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I agree (about it being hard). I don't know honestly how far I'll get in this but my original aim was pleasantries. How-do-you-do's and thank-yous and stuff. I find that really pleases people and I already know them in several languages. But quickly I learned more than that. Then I was like "if I could help a lost child find his mother wouldn't that be cool?"...and thinking of talking about the weather and simple things like my favourite colour. I'm THERE. I know enough vocabulary I could at least ATTEMPT to help the lost child. I know how to say it's raining or snowing (maybe not ALL aspects of meterology ;-)). I know my favourite colours in Punjabi, how to indicate the # of kids I have and their ages, etc. My GOAL right now is to be fluent. I don't know how long that will take me but I have decided that I am going to a gurdwara every sunday to volunteer for 2 hours. It is one where there aren't actually a lot of people who speak much English (so much the better for me). I probably won't make any friends super quickly but gradually I hope I'll be told things like "could you pass me that" or "could you get me some milk from the fridge" and slowly get there with those phrases. I want to practice more but...I'm shy. :-/
 
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lizziec

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Nov 29, 2014
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Southeastern Wisconsin
Reading this makes me so incredibly thankful the gurdwara I attend does do English. Lots of Punjabi is spoken but English is as well, especially by the younger set. Thursday services are entirely in Punjabi, which is what I encountered on my first visit but Sundays are in Punjabi with the English translation projected on a screen. I've also been encouraged to seek out the library if I want to enhance my understanding so I can only assume that there are English translations in there.
 

Ishna

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You'll likely find a lot of books written in English in the library, too. In my experience the library is where the real learning happens - the people who are interested in the meaning of Gurbani and what it is to live Sikhi are found in the quiet places, in the small Gurbani classes, rather than the langar hall or even Darbar Sahib (although these areas do serve their own purposes).
 

ActsOfGod

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Aug 14, 2012
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Regarding English translations of Gurbani:

There is something unique about Gurbani in that it is multi-layered and very complex. Gurbani has been described as an ocean, the deeper you dive, the more you discover how deep it is, and eventually you slowly come to realize that you don't even know how much you don't know.

The issue with translations into other languages like English, etc. is that it locks down the interpretation, as according to the person who performed the translation. If anyone reads the English translation of the shabad, he or she should be aware that they are only getting a small part of the picture (a representation of one persons interpretation at one particular moment in time), a one-dimensional explanation of a multi-dimensional idea or thought. It cannot convey the full meaning, nor can it evoke the emotion and feeling expressed in the poetry, nor transport the reader to the heavenly realms, or apply the salve to soothe pain, which the original Gurbani can do.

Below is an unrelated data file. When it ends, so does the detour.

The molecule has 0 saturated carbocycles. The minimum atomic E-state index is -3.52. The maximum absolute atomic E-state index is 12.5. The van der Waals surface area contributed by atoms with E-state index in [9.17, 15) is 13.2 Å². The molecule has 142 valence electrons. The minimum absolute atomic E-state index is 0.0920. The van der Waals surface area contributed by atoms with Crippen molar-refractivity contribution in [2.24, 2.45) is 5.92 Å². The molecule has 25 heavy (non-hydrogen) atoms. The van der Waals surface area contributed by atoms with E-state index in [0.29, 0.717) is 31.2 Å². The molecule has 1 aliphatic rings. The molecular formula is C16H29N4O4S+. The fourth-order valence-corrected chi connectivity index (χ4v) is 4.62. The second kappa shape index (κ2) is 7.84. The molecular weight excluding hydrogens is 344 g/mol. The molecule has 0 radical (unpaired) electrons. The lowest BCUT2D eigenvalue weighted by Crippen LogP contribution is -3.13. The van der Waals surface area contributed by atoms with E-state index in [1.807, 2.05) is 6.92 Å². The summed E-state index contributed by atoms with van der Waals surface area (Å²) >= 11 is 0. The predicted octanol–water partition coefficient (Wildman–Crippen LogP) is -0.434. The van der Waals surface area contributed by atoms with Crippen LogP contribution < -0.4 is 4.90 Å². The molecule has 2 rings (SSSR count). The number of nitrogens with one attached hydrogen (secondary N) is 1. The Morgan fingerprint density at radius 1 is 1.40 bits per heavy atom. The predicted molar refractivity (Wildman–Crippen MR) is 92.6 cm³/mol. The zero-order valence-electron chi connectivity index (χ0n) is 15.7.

This is why it is so important to learn Gurmukhi and make every effort to read the original Gurbani. It is difficult, even for Punjabi speakers, because the languages of the Guru Granth Sahib are not the same as modern Punjabi, they differ in grammar and syntax and vocabulary. Some are very very difficult. However, because of the nature or Gurbani (as Divine revelation), as the reader puts effort and concentration, Gurbani connects his or her soul to the Infinite, and then each word, each character, has deep personal meaning for the reader -- a meaning and connection that can never be obtained through the middle-man of a translation.

That being said, English translations are often useful as a starting point. One can get the gist of what's being talked about and a very general and surface-level understanding. These should be used as a starting point for further reflection, research, study, learning and introspection.

Spend as much time as possible with the Guru's Bani, connect with the Bani, make it a part of you, and wonders will happen in your life.

Guru Sahib Kirpa Karan.

AoG
 

ActsOfGod

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One other point about English translations: they are not always accurate. Due to differences in vocabulary, a lot of times substitute words are used that cannot quite convey the meaning. Sometimes this causes a minor deviation, other times it results in differences in meaning that are huge.

There are so many concepts and ideas that are extremely difficult to describe using the English language. There is also a lot of debate about the real meanings of words, even in Punjabi itself, let alone English.
 

Ishna

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There are so many concepts and ideas that are extremely difficult to describe using the English language. There is also a lot of debate about the real meanings of words, even in Punjabi itself, let alone English.
This 100%.

Another layer of complexity is that many shabads are witty, and require an understanding (or at least an awareness) of 16th century Indian politics, culture and religions to understand the underlying messages.